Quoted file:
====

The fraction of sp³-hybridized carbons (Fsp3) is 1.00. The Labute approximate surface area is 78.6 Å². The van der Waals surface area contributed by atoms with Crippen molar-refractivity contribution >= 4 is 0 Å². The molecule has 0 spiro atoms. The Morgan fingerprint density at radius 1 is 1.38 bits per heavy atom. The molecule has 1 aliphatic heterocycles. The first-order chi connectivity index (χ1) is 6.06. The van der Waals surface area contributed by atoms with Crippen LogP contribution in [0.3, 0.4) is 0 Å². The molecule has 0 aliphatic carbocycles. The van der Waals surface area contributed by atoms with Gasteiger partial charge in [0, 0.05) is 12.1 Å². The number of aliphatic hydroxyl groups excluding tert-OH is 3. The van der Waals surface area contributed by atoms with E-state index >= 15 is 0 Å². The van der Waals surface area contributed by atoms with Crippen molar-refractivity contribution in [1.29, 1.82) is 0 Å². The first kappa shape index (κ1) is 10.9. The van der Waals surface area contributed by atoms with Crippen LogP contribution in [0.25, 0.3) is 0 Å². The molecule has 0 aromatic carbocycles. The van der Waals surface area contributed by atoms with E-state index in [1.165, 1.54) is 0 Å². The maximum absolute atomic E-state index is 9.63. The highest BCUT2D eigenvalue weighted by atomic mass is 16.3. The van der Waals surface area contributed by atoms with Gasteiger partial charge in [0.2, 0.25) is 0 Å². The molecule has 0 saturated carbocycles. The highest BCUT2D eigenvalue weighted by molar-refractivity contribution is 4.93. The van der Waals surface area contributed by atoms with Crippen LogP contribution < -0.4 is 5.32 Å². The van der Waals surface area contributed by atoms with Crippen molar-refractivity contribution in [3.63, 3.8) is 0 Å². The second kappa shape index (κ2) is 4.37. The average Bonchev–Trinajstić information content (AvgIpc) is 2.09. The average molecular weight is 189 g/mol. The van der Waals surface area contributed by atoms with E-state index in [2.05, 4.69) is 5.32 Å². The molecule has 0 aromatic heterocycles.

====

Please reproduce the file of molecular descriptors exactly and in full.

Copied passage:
The fraction of sp³-hybridized carbons (Fsp3) is 1.00. The Labute approximate surface area is 78.6 Å². The van der Waals surface area contributed by atoms with Crippen molar-refractivity contribution >= 4 is 0 Å². The molecule has 0 spiro atoms. The Morgan fingerprint density at radius 1 is 1.38 bits per heavy atom. The molecule has 1 aliphatic heterocycles. The first-order chi connectivity index (χ1) is 6.06. The van der Waals surface area contributed by atoms with Crippen LogP contribution in [0.3, 0.4) is 0 Å². The molecule has 0 aliphatic carbocycles. The van der Waals surface area contributed by atoms with Gasteiger partial charge in [0, 0.05) is 12.1 Å². The number of aliphatic hydroxyl groups excluding tert-OH is 3. The van der Waals surface area contributed by atoms with E-state index >= 15 is 0 Å². The van der Waals surface area contributed by atoms with Crippen molar-refractivity contribution in [1.29, 1.82) is 0 Å². The first kappa shape index (κ1) is 10.9. The van der Waals surface area contributed by atoms with Crippen LogP contribution in [0.25, 0.3) is 0 Å². The molecule has 0 aromatic carbocycles. The van der Waals surface area contributed by atoms with E-state index in [1.165, 1.54) is 0 Å². The maximum absolute atomic E-state index is 9.63. The highest BCUT2D eigenvalue weighted by atomic mass is 16.3. The van der Waals surface area contributed by atoms with Gasteiger partial charge in [0.2, 0.25) is 0 Å². The molecule has 0 saturated carbocycles. The highest BCUT2D eigenvalue weighted by molar-refractivity contribution is 4.93. The van der Waals surface area contributed by atoms with Crippen LogP contribution < -0.4 is 5.32 Å². The van der Waals surface area contributed by atoms with Crippen molar-refractivity contribution in [3.63, 3.8) is 0 Å². The second kappa shape index (κ2) is 4.37. The average Bonchev–Trinajstić information content (AvgIpc) is 2.09. The average molecular weight is 189 g/mol. The van der Waals surface area contributed by atoms with E-state index in [2.05, 4.69) is 5.32 Å². The molecule has 0 aromatic heterocycles.